Investors should build an alternative asset portfolio in 2023 - Yieldstreet's Michael Weisz
Welcome to Kitco News' 2023 Outlook Series. Uncertainty continues to dominate financial markets as central bank monetary policies push the global economy into a recession to cool down inflation. Stay tuned to Kitco News to learn from the experts on how to navigate turbulent financial markets in 2023.
(Kitco News) - With the year quickly winding down, 2022 will be remembered as one of the worst in recent history for the traditional 60/40 portfolio. Both bonds and equity saw sharp losses this year as the Federal Reserve raised interest rates at the fastest pace in 40 years to combat inflation.
With the Federal Reserve expected to keep interest rates elevated through 2023, the new year could prove to be as challenging as the old one, which means investors need to pay more attention to alternative assets like private equity, private credit and real estate, according to one fund manager.
In a recent interview with Kitco News, Michael Weisz, founder of Yieldstreet, said the U.S. is already in a recession and conditions will only continue to deteriorate as the Federal Reserve maintains its aggressive monetary policy stance.
He added that in this environment, it is becoming more and more challenging for investors to build wealth.
"You can't even sit in cash anymore. You can't sit this market out because inflation is eating away at your purchasing power," he said. "You need to be smart and thoughtful and get invested."
Yieldstreet is a leading platform for retail investors to access private markets, which Weisz said is becoming increasingly important as the Federal Reserve tightens interest rates and reduces market liquidity.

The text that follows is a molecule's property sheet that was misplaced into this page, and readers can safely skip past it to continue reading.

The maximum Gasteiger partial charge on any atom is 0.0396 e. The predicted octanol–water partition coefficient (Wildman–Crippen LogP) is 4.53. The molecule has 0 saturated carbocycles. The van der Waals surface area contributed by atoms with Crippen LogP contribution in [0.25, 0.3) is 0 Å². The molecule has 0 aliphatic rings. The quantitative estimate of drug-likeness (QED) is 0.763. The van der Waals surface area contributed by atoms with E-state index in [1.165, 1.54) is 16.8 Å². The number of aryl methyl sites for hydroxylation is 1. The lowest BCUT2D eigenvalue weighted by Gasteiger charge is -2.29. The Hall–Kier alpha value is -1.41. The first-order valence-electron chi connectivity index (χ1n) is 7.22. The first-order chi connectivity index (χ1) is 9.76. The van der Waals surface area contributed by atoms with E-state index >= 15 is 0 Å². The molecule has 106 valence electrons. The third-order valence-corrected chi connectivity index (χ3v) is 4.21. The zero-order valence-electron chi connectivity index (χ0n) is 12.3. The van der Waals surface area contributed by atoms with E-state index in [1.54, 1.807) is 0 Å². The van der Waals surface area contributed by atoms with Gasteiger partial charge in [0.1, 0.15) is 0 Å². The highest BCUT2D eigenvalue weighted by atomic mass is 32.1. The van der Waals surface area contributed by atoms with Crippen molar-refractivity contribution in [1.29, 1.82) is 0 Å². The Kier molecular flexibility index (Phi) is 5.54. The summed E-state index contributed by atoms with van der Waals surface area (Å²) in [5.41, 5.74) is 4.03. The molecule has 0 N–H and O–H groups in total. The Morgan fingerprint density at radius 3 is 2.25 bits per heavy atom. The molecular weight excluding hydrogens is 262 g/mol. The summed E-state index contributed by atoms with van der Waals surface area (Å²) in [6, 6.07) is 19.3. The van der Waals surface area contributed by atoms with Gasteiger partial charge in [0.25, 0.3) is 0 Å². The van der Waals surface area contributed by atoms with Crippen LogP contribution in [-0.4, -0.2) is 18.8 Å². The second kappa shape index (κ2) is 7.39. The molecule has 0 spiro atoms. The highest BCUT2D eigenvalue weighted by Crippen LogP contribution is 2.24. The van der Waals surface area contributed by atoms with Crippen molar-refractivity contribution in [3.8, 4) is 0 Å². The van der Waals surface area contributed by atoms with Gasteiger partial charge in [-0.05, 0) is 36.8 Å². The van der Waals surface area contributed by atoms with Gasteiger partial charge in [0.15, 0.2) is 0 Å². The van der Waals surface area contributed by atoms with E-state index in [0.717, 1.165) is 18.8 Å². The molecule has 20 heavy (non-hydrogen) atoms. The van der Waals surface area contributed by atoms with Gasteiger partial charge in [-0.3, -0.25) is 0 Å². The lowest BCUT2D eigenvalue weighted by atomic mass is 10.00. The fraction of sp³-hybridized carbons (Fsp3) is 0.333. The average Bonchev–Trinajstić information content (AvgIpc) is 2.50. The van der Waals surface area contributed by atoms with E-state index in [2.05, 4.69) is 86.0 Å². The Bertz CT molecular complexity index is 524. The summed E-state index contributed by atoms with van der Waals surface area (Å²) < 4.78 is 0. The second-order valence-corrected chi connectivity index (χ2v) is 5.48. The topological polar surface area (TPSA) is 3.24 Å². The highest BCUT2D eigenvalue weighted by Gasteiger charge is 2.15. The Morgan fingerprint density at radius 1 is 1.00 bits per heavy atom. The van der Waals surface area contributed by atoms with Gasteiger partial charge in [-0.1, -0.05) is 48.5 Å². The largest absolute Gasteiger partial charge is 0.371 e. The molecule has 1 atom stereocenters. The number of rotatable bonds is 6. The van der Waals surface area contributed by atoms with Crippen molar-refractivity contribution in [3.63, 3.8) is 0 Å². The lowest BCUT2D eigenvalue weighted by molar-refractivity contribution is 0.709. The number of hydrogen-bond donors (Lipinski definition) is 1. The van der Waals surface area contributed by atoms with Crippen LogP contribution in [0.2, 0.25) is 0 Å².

Weisz said that because access to traditional markets is getting more challenging for many new and growing companies, they are now forced to turn to private markets for capital. He added that this is creating new opportunities for investors.
Weisz noted that there are reasons why endowment funds, pension funds and investment firms have significant exposure to alternative assets. He explained that private markets have outperformed traditional markets and also help to reduce volatility in investor portfolios.
Regarding how big of a position investors should be looking to build, Weisz said that real estate, private equity and private credit should make up about 40% of a portfolio and could eventually expand to 50%.
"Pension funds and endowments invest up to 55% of their assets in private markets and that is what retail investors should try to achieve," he said. "If you don't have access to private markets in your portfolio, you are underperforming."
While jumping into private markets can be daunting, Weisz said there is a lot of potential in the marketplace. He said that the key is to remain diversified.
He added that investors should diversify their alternative asset exposure into three categories. The first is private credit and equity. Weisz said that investors should look for shorter-duration, cash-flowing assets.
"There are a lot of variables and unknowns as to how the macroeconomic backdrop is gonna shape and having shorter duration credit gives you a little more flexibility," he said.
The second tranche is real estate. 2022 has been a terrible year for the U.S. housing markets as new home buyers have faced elevated home prices and rising mortgages. Although home prices are expected to fall in 2023 on weaker demand, Weisz said that the housing market remains a solid long-term investment option.
"Real estate is a great way to build long-term wealth," he said. "In the housing market, the highs of the last cycle traditionally prove to be the lows of the new cycle."
Weisz added that he expects the housing sector to outperform commercial real estate.
The third tranche of an investor's updated portfolio would be alternative assets such as art and other collectibles which gain value over time.
"The upper end of the art strategy performs in the mid-teens, year after year. It doesn't really matter what's happening," he said.
"The most important thing to take away is that diversification is critical," he said. "Don't, don't pick a favorite; build a healthy, balanced portfolio."